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Justice News

Department of Justice
U.S. Attorney’s Office
Southern District of Texas

FOR IMMEDIATE RELEASE
Friday, October 21, 2016

Houston Man Sentenced in Large-Scale Interstate Transportation of Stolen Goods Operation

HOUSTON – A 37-year-old legal permanent resident from Lebanon who resides in Houston has been ordered to federal prison following his conviction of conspiracy to traffic in the interstate transportation of stolen goods, announced U.S. Attorney Kenneth Magidson. Wassim Hassan Elsaleh aka Sam Saleh pleaded guilty Feb. 11, 2016.

Today, U.S. District Judge Keith Ellison ordered him to serve 24 months in federal prison and must pay a $10,000 fine. Others charged in relation to the case have all also pleaded guilty and were sentenced previously.

Elsaleh was a “fence” in the Houston area that received stolen merchandise from “boosters” and sold to various businesses. A booster is a criminal who steals goods and merchandise not for personal use but for re-sale to a fence for a fraction of its retail value, while a fence is a person who receives stolen goods and merchandise from boosters and others. The fence then re-sells the stolen goods and merchandise to third parties for a profit. The goods often include, but are not limited to, over-the-counter medication (OTC) and infant formulas from retail stores. OTC is medicine that does not require a prescription and includes non-prescription personal hygiene products that can be readily sold in a secondary market as well as items such as Prilosec, Zantac, Claritin and Mucinex.

The conspiracy ran from on or about April 10, 2012, through May 31, 2014. During this time, the boosters would steal OTC and infant formulas from pharmacies and retail stores, such as Walmart, Walgreens, CVS, HEB and Kroger, among others. One or more conspirators would buy the stolen merchandise from several traveling booster crews that usually consisted of undocumented aliens from Mexico, Central and South America and then attempt to profit from their sale of stolen merchandise to others. Boosters were paid in cash in order to aid in concealing the nature of the alleged criminal activity.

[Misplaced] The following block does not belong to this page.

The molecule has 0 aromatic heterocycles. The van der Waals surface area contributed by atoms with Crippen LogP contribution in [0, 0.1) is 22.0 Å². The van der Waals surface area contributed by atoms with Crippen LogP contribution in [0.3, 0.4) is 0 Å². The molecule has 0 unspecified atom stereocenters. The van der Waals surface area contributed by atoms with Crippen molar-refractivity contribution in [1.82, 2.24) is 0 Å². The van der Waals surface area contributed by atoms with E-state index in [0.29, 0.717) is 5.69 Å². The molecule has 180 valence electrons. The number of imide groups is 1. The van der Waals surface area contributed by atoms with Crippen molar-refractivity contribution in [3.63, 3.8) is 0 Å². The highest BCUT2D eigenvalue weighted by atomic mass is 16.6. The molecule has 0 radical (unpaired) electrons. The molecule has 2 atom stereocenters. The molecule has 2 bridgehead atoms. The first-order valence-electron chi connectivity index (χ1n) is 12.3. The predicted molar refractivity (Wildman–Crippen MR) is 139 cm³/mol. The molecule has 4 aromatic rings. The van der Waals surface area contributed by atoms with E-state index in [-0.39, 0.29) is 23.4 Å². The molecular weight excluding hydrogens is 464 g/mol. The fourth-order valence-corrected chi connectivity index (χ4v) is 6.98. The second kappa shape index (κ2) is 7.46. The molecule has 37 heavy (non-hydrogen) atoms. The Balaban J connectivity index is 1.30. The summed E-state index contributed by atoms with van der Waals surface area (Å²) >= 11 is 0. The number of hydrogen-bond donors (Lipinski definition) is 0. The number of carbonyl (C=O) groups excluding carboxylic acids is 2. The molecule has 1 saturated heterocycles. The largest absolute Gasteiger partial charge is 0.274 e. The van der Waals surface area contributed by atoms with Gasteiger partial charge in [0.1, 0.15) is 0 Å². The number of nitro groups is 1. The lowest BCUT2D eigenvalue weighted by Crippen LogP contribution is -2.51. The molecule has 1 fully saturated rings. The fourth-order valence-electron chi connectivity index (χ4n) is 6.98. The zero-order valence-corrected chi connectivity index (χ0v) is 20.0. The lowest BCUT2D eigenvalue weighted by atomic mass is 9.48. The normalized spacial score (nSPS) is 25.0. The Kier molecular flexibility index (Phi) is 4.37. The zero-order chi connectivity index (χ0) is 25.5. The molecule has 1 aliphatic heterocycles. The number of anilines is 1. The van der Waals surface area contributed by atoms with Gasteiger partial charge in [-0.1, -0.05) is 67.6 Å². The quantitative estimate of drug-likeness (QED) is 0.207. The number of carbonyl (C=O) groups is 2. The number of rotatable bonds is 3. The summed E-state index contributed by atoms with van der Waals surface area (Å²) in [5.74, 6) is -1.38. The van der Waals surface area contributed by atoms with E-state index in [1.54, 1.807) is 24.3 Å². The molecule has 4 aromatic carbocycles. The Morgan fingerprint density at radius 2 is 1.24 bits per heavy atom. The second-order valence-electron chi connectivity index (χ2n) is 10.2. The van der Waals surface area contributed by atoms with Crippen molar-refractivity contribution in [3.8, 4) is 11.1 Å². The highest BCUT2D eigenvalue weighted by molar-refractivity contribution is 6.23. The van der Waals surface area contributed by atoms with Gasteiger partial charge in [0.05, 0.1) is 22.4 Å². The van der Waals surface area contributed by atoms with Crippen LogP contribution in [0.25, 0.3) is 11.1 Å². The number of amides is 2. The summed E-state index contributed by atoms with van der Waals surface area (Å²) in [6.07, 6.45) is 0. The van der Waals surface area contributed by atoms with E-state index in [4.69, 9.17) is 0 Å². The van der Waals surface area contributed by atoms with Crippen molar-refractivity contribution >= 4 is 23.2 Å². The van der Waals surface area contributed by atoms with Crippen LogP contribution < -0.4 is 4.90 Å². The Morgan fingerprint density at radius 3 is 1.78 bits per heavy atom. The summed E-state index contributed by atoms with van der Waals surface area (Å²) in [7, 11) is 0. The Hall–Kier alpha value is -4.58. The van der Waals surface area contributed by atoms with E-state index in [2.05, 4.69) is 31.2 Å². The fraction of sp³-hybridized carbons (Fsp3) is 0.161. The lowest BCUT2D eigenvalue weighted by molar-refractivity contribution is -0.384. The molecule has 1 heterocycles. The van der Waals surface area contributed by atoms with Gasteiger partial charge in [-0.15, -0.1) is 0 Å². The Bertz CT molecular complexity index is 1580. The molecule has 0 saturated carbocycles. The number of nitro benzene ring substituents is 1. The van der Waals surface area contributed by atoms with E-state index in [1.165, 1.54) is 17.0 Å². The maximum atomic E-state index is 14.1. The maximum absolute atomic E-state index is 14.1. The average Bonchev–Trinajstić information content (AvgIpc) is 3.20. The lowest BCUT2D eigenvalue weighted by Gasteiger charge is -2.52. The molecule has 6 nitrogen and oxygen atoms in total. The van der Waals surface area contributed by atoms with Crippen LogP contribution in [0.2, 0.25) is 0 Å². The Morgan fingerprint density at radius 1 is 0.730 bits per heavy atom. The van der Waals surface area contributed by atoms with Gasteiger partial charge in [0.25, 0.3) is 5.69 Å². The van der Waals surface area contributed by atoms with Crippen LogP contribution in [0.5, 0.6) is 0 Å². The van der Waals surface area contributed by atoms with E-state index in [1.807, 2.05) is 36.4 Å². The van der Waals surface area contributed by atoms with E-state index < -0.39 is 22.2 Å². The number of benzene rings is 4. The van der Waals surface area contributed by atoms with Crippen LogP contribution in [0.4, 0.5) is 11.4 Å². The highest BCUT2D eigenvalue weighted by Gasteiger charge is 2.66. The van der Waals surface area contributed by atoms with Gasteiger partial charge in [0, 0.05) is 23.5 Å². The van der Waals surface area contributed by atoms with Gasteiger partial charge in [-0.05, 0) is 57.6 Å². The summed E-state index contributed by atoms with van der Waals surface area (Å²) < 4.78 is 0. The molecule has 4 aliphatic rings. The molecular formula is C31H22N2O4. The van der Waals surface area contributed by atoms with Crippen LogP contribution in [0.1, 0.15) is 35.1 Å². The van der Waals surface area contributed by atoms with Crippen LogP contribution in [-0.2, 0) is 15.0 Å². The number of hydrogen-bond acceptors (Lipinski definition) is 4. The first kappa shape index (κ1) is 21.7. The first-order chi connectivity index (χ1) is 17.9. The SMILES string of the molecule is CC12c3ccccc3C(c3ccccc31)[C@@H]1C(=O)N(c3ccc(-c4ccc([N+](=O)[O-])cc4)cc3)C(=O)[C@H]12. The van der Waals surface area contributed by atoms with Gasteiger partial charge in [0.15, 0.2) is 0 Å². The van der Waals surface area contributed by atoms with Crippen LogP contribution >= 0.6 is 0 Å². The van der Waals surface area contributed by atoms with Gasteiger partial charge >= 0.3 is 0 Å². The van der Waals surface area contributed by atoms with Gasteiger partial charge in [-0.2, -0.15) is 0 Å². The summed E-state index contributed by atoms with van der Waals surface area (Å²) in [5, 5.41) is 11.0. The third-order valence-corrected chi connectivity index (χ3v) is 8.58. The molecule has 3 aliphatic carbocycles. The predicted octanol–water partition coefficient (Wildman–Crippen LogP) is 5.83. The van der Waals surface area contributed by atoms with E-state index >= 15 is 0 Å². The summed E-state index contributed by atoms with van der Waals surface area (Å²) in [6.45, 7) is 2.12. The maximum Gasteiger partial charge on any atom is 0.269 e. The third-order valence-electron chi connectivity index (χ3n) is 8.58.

Elsaleh was the owner and registered agent of Payless Wholesale and Discount Wholesale LLC and Titanium Trading LLC, respectively located at 3612 Mangum#106 and 2121 Brittmoore Road #1800 in Houston. Elsaleh used the Mangum and Brittmoore locations as the warehouses for storing, repackaging and shipping the stolen goods received from the boosters. 

Once Elsaleh received the OTC and stolen infant formula, co-conspirators would remove the retailers’ security labels markings and stickers to disguise the true origin of the infant formulas so it would be easier to sell and more profitable for the business. When the merchandise was received at the warehouses, Elsaleh directed employees to sort, repackage and ship stolen infant formulas out-of-state wholesalers. Elsaleh sold the merchandise to co-conspirators and directed the payment to be made via wire transfer to bank accounts. 

If discovered by law enforcement, Elsaleh would shut down the current working warehouse and re-open it at another location. On Feb. 14, 2013, Payless Wholesale shut down operations and Titanium Trading later opened in December 2013.  

The FBI, Houston Police Department-Major Offenders Division and the Harris County Sheriff’s Office conducted the investigation with the cooperation of CVS, Walgreens, Wal-Mart, Kroger, Mead Johnson and Abbott Nutrition. Assistant U.S. Attorneys Suzanne Elmilady and Joe Magliolo prosecuted the case.

Updated October 21, 2016